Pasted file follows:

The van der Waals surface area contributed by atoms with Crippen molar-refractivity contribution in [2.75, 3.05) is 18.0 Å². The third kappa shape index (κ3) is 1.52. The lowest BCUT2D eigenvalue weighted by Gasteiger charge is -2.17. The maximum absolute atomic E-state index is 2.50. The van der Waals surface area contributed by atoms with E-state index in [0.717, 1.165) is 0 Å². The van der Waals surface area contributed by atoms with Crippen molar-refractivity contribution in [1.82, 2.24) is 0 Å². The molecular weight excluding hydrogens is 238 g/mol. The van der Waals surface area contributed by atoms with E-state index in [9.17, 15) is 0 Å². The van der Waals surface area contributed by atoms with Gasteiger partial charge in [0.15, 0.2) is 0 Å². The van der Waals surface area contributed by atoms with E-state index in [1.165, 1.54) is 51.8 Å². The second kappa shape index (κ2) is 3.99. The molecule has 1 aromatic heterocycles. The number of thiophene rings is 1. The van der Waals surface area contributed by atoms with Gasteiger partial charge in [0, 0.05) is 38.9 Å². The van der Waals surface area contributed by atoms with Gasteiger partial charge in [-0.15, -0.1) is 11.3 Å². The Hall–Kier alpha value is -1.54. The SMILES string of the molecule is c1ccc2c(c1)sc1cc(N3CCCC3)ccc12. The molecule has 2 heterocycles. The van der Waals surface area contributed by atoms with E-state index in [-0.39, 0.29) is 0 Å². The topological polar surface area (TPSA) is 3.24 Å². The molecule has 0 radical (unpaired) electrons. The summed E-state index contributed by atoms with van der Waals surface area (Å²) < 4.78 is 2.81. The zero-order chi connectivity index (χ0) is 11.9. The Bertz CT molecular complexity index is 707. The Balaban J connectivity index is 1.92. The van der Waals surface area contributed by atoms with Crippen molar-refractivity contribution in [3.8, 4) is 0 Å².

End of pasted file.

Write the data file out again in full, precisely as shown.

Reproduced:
The van der Waals surface area contributed by atoms with Crippen molar-refractivity contribution in [2.75, 3.05) is 18.0 Å². The third kappa shape index (κ3) is 1.52. The lowest BCUT2D eigenvalue weighted by Gasteiger charge is -2.17. The maximum absolute atomic E-state index is 2.50. The van der Waals surface area contributed by atoms with E-state index in [0.717, 1.165) is 0 Å². The van der Waals surface area contributed by atoms with Crippen molar-refractivity contribution in [1.82, 2.24) is 0 Å². The molecular weight excluding hydrogens is 238 g/mol. The van der Waals surface area contributed by atoms with E-state index in [9.17, 15) is 0 Å². The van der Waals surface area contributed by atoms with Gasteiger partial charge in [0.15, 0.2) is 0 Å². The van der Waals surface area contributed by atoms with E-state index in [1.165, 1.54) is 51.8 Å². The second kappa shape index (κ2) is 3.99. The molecule has 1 aromatic heterocycles. The number of thiophene rings is 1. The van der Waals surface area contributed by atoms with Gasteiger partial charge in [0, 0.05) is 38.9 Å². The van der Waals surface area contributed by atoms with Gasteiger partial charge in [-0.15, -0.1) is 11.3 Å². The Hall–Kier alpha value is -1.54. The SMILES string of the molecule is c1ccc2c(c1)sc1cc(N3CCCC3)ccc12. The molecule has 2 heterocycles. The van der Waals surface area contributed by atoms with E-state index in [-0.39, 0.29) is 0 Å². The topological polar surface area (TPSA) is 3.24 Å². The molecule has 0 radical (unpaired) electrons. The summed E-state index contributed by atoms with van der Waals surface area (Å²) < 4.78 is 2.81. The zero-order chi connectivity index (χ0) is 11.9. The Bertz CT molecular complexity index is 707. The Balaban J connectivity index is 1.92. The van der Waals surface area contributed by atoms with Crippen molar-refractivity contribution in [3.8, 4) is 0 Å².